Individuals with myxedema (a severe form of hypothyroidism) might need hospitalization. After the individual is stabilized, the physician will monitor the thyroid functions and recommended a diet providing sufficient amount of iodine to regulate the hormone levels.

Iodine deficiency and pregnancy

In regions with iodine deficiency or where iodized salt is not present, iodine supplements are recommended for women of childbearing age, pregnant women and breastfeeding women by experts. All pregnant women should consume approximately 250 mcg iodine a day. To reach a total daily level of 250 mcg, strategies may differ between countries. In some countries, iodized oil supplements which is administered once a year might be convenient, and potassium iodide supplement in others.

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As even a slight deficiency can affect the delivery and developing fetus during pregnancy, women planning to get pregnant, pregnant women and breastfeeding women should support their diets with a daily oral supplement which contains 150 mcg of iodine in potassium iodide form.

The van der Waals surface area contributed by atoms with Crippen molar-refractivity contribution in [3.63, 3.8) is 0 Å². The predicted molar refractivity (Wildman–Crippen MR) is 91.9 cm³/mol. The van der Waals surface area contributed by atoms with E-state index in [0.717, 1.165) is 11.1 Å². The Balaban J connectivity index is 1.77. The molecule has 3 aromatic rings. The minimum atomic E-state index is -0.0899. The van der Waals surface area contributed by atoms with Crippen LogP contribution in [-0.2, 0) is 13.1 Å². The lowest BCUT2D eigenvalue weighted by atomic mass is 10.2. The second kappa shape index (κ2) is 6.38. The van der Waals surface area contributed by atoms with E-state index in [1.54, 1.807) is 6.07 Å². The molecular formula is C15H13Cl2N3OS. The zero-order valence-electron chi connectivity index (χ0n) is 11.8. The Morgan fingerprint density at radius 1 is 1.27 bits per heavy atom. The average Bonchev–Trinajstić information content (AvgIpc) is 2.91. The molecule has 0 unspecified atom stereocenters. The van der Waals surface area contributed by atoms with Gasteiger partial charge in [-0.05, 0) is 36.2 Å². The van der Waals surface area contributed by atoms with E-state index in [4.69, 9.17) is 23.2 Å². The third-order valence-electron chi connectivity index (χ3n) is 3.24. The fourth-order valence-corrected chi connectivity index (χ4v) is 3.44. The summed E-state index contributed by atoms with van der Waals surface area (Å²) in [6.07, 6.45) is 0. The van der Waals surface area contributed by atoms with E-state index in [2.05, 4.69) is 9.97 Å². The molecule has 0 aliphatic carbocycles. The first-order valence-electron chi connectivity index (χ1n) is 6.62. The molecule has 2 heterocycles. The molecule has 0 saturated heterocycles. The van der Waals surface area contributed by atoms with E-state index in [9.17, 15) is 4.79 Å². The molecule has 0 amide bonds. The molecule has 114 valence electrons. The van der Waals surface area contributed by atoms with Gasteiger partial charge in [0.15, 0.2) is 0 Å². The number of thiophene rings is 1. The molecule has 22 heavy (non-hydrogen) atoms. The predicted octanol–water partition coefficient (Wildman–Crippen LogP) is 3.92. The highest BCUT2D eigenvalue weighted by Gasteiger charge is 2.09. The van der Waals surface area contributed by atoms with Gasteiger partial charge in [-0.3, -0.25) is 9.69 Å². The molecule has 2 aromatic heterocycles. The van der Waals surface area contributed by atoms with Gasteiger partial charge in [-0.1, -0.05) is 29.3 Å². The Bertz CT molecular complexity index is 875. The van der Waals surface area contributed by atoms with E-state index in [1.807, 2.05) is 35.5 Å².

This is initiated at least 3 months before the pregnancy. In pregnant women who receive treatment for hyperthyroidism or use LT4 hormone, iodine supplement is not necessary.

What do iodine deficiency cause in pregnant women?

Low amounts of thyroid hormone in pregnant women may increase the risk of birth defects. The possible problems of it include:

  • Abortions
  • Stillbirth
  • Premature birth
  • Congenital anomalies in newborns
  • Cretinism disease (A disease characterized with disruption of mental and physical development due to inadequate thyroid hormone secretion in severe case)

Iodine deficiency in infants and children

In developing infants or small children, the deficiency has serious effects such as growth and mental retardation. It is an important problem in developing countries and number one reason of preventable mental deficiencies in children all over the world. When it is mild, it only causes goiter, however, it may still delay brain development.